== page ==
I loved the sound of Wrecker when I first heard about it last year. I love Cornwall, and I really liked the idea of an historical novel set in the area, particularly one that draws upon the history and superstitions of the time as this one does.
A powerful debut exploring the dark side of Cornwall – the wrecking and the drowned sailors – where poverty drove villagers to dark deeds…
Shipwrecks are part of life in the remote village of Porthmorvoren, Cornwall. And as the sea washes the bodies of the drowned onto the beach, it also brings treasures: barrels of liquor, exotic fruit, the chance to lift a fine pair of boots from a corpse, maybe even a jewel or two.
When, after a fierce storm, Mary Blight rescues a man half-dead from the sea, she ignores the whispers of her neighbours and carries him home to nurse better. Gideon Stone is a Methodist minister from Newlyn, a married man. Touched by Mary’s sacrifice and horrified by the superstitions and pagan beliefs the villagers cling to, Gideon sets out to bring light and salvation to Porthmorvoren by building a chapel on the hill.
But the village has many secrets and not everyone wants to be saved. As Mary and Gideon find themselves increasingly drawn together, jealousy, rumour, and suspicion are rife. Gideon has demons of his own to face, and soon Mary’s enemies are plotting against her…
Gripping, beautifully written and utterly beguiling, Noel O’Reilly’s debut Wrecker is a story of love, injustice, superstition and salvation, set against Cornwall’s dark past.
Wrecker is told from the perspective of Mary Blight, a character that I adored, and perhaps a little more than I should have done. She is far from perfect, and yet I found her to be a compelling character. She is a character as fiery as her hair, and stands out in the village for many reasons, not least because she won’t accept her lot. She dreams of escaping Porthmorvoren and obtaining a better life, rather than marrying one of the locals and settling down as everyone else does. Her neighbours look down on her for this, and see her desire to improve herself as pride, and they are quick to put her in her place at any given opportunity. With the arrival of Gideon Stone, who Mary rescues from the sea, Mary sees her chance to obtain the better life she has always dreamed of.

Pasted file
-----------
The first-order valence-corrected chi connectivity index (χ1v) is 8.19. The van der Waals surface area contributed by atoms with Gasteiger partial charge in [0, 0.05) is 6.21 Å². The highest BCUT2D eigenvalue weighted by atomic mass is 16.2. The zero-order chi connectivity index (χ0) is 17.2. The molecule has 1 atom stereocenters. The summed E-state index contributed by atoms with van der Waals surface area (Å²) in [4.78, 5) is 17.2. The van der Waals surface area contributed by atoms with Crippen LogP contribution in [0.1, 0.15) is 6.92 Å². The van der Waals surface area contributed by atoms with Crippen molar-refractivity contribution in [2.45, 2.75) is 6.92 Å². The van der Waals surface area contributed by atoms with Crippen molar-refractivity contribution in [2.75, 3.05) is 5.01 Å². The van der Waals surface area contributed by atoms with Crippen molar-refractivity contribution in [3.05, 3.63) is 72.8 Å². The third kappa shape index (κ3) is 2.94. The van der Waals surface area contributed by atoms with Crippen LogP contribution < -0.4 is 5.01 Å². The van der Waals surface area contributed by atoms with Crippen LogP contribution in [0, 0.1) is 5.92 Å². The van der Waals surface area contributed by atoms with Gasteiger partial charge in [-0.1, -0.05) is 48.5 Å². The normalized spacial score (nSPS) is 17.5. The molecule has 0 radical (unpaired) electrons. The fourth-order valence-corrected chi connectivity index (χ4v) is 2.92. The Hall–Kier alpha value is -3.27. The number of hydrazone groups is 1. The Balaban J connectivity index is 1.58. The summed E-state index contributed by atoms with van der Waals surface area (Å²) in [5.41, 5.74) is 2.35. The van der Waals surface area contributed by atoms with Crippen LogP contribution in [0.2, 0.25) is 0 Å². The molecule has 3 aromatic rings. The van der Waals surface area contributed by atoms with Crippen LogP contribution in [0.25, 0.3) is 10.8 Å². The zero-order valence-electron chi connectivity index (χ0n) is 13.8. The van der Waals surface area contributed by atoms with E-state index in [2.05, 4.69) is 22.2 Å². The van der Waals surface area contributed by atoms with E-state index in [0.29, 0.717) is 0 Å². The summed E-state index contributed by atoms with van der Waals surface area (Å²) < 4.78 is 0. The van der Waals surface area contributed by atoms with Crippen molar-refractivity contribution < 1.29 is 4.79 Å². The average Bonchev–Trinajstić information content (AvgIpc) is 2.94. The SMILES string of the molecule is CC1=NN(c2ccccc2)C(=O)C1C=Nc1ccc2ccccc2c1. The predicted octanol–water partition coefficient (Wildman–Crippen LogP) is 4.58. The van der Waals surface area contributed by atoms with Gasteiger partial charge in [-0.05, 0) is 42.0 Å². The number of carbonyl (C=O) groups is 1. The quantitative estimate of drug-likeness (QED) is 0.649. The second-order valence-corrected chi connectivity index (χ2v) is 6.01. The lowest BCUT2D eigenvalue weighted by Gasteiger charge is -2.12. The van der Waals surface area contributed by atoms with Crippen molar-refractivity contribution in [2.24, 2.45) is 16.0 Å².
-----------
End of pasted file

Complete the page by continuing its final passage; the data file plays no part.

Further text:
The novel is set predominantly in Porthmorvoren, with a little trip out on to the surrounding moors and to Newlyn, where Mary gets to see another way of life – one that is vastly different to what she is used to – and she gets an insight into how her life might look if things were different. I thought that the setting was brought to life brilliantly, so much so that you can almost taste the sea on the air as you read. Given that the inhabitants of Porthmorvoren have so little of their own, they take every opportunity to salvage what they can from any wrecked ships that come to their shore, taking food, drink, sugar, clothing from the dead – whatever washes up is considered fair game. Whilst perhaps not admirable, their attitude is understandable, given how they live and their meagre possessions.
Wrecker is a slow burner of a novel but one that is rich in atmosphere, and it will keep you turning the pages to find out if Mary manages to escape her seemingly inevitable fate of seeing out her life in Porthmorvoren, or whether she’ll achieve her aim of a better life. There is also a mystery in the novel, as the identity of the “Porthmorvoren Cannibal” remains to be discovered, following a particularly vicious salvaging mission by someone in Porthmorvoren. Highly recommended to fans of historical fiction.